We chat to Israeli fashion designer Danit Peleg, who uses 3D printers to create her seriously cool fashion collection.

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Can you tell us a bit about your background and how you became interested in fashion?

I live in Tel Aviv, Israel. It is such an innovative city that is known for a lot of successful start-up companies. I am 28 years old and I graduated from Shenkar. I really love to create things. I want to consider myself as a maker and I like learning from other makers. In fashion I am most interested in creating new textiles and trying to work with technology. I like hanging out with my friends and going to the beach in Tel Aviv. I also love travelling the world especially with my collection.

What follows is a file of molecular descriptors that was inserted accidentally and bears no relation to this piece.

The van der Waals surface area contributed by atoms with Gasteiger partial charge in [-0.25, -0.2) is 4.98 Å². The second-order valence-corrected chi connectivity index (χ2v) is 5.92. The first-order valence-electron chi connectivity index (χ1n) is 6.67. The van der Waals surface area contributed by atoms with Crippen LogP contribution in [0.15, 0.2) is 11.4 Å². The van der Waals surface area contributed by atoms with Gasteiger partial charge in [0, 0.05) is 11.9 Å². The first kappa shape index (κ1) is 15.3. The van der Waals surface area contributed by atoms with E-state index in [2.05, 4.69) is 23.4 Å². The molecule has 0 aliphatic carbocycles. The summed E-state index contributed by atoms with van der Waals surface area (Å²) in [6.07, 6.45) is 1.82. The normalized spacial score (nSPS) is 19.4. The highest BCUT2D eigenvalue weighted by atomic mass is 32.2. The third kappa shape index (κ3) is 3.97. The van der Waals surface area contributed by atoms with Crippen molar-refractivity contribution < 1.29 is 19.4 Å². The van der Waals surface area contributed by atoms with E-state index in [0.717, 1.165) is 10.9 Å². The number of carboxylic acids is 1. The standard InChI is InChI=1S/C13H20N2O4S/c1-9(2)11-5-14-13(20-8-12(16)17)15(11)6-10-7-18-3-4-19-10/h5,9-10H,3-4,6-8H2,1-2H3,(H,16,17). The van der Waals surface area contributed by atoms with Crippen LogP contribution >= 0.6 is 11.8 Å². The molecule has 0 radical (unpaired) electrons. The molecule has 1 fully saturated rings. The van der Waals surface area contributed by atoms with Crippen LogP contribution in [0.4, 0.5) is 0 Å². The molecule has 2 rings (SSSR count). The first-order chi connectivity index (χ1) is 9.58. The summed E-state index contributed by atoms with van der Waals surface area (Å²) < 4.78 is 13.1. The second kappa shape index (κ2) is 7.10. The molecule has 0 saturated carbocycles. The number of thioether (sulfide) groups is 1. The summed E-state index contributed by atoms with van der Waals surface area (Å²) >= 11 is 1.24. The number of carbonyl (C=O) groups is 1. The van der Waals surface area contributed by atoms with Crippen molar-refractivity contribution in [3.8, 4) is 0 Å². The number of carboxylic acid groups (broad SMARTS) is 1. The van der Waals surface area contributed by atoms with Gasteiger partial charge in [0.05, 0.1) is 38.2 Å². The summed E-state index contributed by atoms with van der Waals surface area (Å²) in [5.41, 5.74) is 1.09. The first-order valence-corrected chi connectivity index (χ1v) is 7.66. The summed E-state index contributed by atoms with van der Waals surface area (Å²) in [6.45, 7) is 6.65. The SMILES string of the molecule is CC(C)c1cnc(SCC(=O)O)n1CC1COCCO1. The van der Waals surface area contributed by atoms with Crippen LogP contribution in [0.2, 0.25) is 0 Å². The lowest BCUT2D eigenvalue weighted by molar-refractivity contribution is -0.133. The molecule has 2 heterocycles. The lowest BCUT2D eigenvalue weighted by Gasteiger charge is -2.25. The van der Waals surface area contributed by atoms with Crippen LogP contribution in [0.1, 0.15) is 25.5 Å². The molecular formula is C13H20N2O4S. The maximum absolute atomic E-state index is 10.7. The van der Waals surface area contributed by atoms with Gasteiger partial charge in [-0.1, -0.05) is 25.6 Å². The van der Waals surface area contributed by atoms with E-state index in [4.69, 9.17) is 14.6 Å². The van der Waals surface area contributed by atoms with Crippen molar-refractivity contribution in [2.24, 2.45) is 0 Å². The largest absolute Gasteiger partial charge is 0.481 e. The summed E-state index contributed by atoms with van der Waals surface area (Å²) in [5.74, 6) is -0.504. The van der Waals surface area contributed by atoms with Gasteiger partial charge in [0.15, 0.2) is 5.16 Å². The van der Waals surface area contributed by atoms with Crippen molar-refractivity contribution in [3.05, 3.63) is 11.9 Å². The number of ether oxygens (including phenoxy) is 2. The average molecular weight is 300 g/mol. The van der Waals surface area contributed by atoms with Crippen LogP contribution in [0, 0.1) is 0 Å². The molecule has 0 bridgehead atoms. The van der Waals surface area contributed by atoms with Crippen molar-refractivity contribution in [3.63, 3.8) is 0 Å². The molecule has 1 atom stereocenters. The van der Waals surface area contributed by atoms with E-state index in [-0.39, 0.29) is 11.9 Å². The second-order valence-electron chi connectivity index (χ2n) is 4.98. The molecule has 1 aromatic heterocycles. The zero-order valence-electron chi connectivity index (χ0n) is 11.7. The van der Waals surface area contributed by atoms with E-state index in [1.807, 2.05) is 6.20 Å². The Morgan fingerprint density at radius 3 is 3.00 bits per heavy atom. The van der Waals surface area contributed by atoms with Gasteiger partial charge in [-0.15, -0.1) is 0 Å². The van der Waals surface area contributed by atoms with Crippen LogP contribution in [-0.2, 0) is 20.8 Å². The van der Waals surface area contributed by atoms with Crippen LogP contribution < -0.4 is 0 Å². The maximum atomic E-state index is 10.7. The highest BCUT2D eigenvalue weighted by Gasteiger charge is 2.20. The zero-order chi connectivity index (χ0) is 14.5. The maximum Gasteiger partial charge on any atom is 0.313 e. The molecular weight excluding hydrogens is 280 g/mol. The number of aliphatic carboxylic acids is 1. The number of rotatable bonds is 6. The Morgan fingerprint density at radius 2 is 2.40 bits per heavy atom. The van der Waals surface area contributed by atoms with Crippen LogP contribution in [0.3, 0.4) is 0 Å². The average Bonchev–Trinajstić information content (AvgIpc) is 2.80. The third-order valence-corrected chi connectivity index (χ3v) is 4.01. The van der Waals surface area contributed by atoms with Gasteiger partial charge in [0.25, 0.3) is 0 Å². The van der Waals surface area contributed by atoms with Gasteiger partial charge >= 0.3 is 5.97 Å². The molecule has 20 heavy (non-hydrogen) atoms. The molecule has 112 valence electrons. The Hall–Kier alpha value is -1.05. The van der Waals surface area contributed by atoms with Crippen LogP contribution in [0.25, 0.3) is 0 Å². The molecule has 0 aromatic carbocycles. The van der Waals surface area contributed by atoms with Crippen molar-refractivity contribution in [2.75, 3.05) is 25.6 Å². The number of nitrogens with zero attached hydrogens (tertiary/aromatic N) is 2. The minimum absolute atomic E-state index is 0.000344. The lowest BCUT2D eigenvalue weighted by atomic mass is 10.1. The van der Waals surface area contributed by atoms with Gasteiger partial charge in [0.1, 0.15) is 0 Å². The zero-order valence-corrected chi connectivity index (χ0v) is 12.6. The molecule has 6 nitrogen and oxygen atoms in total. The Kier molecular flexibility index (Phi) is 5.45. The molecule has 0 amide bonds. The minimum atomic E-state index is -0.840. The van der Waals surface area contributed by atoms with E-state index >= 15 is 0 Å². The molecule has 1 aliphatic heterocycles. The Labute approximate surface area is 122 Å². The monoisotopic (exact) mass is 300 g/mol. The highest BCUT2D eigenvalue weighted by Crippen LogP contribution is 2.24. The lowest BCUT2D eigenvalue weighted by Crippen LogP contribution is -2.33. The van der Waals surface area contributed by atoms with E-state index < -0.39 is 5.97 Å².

I realized I was first interested in fashion when I was 10 years old. I attended an after school fashion course and back then my teacher was a student at Shenkar. 12 years later I found myself a student at Shenkar, following as my teacher did when I was 10 years old. Studying here inspired me to open a fashion school for little girls. My mother also helped by buying me my first sewing machine. I started to play with it and made clothes with it. It was so much fun to be independent and create my own clothes. I started making clothes for my brother’s rock band and from there, the projects increased. I knew early on that I’d be doing creative things with my hands, specifically making clothes.

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You are particularly interested in the influence technology has on fashion. What first sparked this interest and how has this translated into your own work?